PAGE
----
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Published: Tuesday, May 17 2011 - 16:30

By Dr J Kabyemela, MD

There is a big difference in the recommendation of the starting age for having cervical (Pap) smears among countries with these programs. In the United States,  the American College of Obstetrics & Gynecology (ACOG) recommends 21 as the starting age. In the UK, the starting age is 25. Now, a newly presented research has thrown another spanner in the works.

According to the researchers, young women who have multiple partners or Pap (cervical) smeara history of sexually transmitted disease would benefit from cervical cancer screening before age 21, The results of this study were presented at the annual meeting of the American College of Obstetrics & Gynecology early May 2011.

"The patient population that we looked at is of lower socioeconomic status, they have a much earlier onset of sexual activity, higher rates of pregnancy and higher rates of sexually transmitted disease and all of these we know are risk factors for developing cervical cancer or abnormal Pap smears”; according to one of the researchers, Dr. Amy M. Johnson from the University of Connecticut School of Medicine and Hartford in the United States.

Dr Johnson went on to stress that, while it's likely safe to delay the initiation of cervical cancer screening in the "vast majority" of young women until age 21, she added, the new findings suggest that gynecologists should ask their young patients about whether they are sexually active and if so how many partners they've had.

Pap smears at 21

Because cervical cancer rates are low among women under 21, the American College of Obstetricians and Gynecologists (ACOG) recommended in November 2009 that women begin having regular Pap (cervical) smears at 21, rather than at 18 or within three years of starting sexual activity as had been recommended previously.

To investigate whether young women with risk factors for cervical cancer should be tested earlier, Dr. Johnson and her colleagues performed a retrospective case-control study of 394 patients who received cervical cancer screening at an inner city clinic.

Nearly 81% of the patients were Hispanic, Dr. Johnson said this week at the meeting in Washington, D.C. Their average age at their first Pap smear was 17.

High rates of abnormal smears

Eighty-two had moderate dysplasia (CIN2) and 37 had severe dysplasia (CIN3) before age 21. Those who reported having at least two partners were 4.5 times likely to have moderate or severe dysplasia, while patients with five or more partners had a 51-fold greater risk.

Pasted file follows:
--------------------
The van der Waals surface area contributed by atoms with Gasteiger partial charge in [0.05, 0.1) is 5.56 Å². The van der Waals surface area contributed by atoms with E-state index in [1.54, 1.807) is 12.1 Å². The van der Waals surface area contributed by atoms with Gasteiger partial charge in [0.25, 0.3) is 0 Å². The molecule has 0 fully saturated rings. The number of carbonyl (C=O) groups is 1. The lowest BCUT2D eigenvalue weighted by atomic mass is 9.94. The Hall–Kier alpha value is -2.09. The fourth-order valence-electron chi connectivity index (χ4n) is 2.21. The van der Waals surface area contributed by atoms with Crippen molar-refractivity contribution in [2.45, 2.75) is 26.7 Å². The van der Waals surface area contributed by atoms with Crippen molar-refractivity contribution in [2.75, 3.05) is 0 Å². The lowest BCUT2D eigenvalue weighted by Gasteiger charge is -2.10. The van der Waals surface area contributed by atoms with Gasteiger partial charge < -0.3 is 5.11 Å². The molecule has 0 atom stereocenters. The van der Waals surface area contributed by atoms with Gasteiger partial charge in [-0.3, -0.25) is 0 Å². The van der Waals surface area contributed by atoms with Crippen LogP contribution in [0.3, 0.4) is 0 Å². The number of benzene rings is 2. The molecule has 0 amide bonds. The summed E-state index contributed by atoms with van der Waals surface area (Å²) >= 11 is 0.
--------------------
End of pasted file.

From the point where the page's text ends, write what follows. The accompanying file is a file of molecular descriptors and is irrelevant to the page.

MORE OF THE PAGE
Moderate to severe dysplasia was also more common among young women with a history of sexually transmitted disease, with 42.1% having CIN 2 or CIN 3, compared to 22.8% of the patients with no STD history. The risk was particularly high among women with a history of Chlamydia (47.2% had moderate to severe dysplasia, compared to 22.6% of women with no history of Chlamydia infection) or genital warts (95.5% vs 63.6%, respectively).

"The current recommendation is to screen all sexually active girls for gonorrhea or Chlamydia under the age of 25 as part of their routine exam," Dr. Johnson said. But if young patients test positive for either STD, or if they have a history of STDs, she added, "perhaps they should be someone that you start doing Pap smear screening on earlier."

History of sexual behaviour

In fact the recommendations contained in this study are not new in practise. In the UK where the recommended starting age for cervical smears is 25, it has long been the practise of many doctors to offer smears to younger women if their sexual history indicates that they may be at increased risk of early development of abnormal cervical changes. However, what is still a matter of lively debate is what to do with abnormal findings especially if they are mild or moderate. It is a recognised fact that many such changes can and do often resolve spontaneously. Because of this, a recommendation to lower the starting age for routine Pap (cervical) smears is unlikely to gain traction especially on this side of the Atlantic.

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Some girls should have smears “before reaching 21”